Byron

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Agreeing with others, using your tap water is certainly preferable as it makes water changes (essential) much easier. Unless you have some serious issue (a few have been mentioned previously in this thread) a good conditioner is all you need to add to remove chlorine/chloramine if either is added.

If you could post the data on your source (tap) water we might be able to offer suggestions.
 
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Lisbeth Oden

Lisbeth Oden

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If you could post the data on your source (tap) water we might be able to offer suggestions.
I will have to ask the city for that but what complicates it further is that I am not directly on the water line so it is delivered every month and sits in a cistern. I just tested the water that came through my filter and it’s perfect on all levels except that it has between .5 & 1 ppm nitrates in it (which I didn’t know until now so I will have to look into that further and get a more accurate test) I recently tested it for bacteria and it was clear but in theory that could change from month-to-month.




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AbbeysDad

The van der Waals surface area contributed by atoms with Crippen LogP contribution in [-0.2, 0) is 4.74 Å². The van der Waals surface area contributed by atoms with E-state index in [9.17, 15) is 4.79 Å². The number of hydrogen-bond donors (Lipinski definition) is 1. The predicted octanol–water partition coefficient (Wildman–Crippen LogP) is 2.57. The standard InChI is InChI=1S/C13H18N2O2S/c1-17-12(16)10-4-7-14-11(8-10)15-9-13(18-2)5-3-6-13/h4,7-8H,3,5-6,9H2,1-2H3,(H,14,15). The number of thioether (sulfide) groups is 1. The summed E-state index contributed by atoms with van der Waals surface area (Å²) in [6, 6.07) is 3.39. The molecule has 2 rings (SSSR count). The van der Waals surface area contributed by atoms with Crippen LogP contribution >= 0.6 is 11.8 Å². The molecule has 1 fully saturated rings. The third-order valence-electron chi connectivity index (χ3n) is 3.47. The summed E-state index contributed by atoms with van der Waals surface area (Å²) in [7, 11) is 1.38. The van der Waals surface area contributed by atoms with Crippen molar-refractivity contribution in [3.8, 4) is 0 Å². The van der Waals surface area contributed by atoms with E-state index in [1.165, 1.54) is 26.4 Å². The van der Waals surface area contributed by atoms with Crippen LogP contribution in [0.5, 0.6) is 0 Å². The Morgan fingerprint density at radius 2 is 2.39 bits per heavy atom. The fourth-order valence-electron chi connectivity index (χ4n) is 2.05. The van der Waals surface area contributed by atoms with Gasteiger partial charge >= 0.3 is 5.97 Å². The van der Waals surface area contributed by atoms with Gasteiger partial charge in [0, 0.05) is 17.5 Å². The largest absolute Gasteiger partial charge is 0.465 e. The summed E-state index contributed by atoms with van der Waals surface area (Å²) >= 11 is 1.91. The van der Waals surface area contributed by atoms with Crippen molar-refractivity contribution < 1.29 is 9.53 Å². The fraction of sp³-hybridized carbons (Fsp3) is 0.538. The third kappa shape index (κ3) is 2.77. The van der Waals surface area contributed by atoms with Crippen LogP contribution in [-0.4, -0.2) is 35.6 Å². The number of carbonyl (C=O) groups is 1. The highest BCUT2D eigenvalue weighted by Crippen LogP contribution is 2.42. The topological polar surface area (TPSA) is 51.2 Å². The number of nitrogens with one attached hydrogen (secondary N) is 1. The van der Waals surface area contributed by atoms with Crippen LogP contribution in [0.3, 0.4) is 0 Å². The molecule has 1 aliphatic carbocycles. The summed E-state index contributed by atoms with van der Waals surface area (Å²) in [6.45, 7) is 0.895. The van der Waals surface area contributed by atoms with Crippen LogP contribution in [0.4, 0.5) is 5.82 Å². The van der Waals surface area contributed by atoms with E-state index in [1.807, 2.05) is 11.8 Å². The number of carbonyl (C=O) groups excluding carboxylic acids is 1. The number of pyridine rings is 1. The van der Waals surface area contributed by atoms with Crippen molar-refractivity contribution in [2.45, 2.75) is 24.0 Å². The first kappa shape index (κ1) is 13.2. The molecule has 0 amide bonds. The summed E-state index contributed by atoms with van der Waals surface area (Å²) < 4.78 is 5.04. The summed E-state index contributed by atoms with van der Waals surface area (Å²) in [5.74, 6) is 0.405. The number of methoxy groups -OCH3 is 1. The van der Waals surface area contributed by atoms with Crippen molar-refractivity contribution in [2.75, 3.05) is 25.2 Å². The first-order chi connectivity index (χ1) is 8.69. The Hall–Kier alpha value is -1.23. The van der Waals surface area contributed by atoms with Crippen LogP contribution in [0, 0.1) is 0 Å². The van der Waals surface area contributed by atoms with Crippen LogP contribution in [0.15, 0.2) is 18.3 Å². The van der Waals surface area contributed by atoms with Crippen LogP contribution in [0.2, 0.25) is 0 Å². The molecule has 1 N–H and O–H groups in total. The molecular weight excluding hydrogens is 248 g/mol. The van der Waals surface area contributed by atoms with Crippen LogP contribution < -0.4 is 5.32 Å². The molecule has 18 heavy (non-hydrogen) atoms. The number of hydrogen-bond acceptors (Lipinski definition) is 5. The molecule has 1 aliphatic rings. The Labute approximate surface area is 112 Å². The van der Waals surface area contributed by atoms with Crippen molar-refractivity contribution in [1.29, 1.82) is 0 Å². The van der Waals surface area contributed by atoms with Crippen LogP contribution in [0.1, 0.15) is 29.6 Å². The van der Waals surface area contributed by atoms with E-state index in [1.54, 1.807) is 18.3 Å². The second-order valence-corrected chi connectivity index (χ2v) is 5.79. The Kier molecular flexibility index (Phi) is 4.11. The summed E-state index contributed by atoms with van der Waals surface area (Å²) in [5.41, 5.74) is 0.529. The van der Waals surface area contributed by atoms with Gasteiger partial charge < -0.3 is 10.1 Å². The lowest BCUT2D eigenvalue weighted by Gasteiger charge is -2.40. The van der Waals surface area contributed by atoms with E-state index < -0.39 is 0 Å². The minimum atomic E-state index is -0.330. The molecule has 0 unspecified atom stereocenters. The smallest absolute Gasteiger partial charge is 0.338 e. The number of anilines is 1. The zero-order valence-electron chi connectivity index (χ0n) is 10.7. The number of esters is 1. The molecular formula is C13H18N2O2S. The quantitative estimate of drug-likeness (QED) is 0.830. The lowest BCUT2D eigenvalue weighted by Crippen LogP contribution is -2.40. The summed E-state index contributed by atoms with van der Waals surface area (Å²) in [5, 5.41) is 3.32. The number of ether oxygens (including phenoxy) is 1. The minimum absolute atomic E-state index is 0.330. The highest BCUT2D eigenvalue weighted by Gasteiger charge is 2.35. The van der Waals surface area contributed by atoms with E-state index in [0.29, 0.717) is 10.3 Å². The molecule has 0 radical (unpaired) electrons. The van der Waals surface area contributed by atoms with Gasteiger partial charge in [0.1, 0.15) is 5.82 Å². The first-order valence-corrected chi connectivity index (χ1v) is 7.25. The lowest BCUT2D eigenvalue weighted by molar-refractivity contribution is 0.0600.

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Sounds like your water should be just fine so I wonder why you were concerned!
I'm still uncertain if it's chlorinated or not but previous posts well cover conditioners for that.
 
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Lisbeth Oden

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Sounds like your water should be just fine so I wonder why you were concerned!
I'm still uncertain if it's chlorinated or not but previous posts well cover conditioners for that.
I was concerned because even though when I started this tank and cycled it and my test strips said perfect but yet every single fish I put in there died. I also run everything through a counter filter that is just not designed for the amount of water changing I’ve been doing because of various infections that have taken hold.


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PheonixKingZ

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Test stripes, I’m just going to say it, are trash.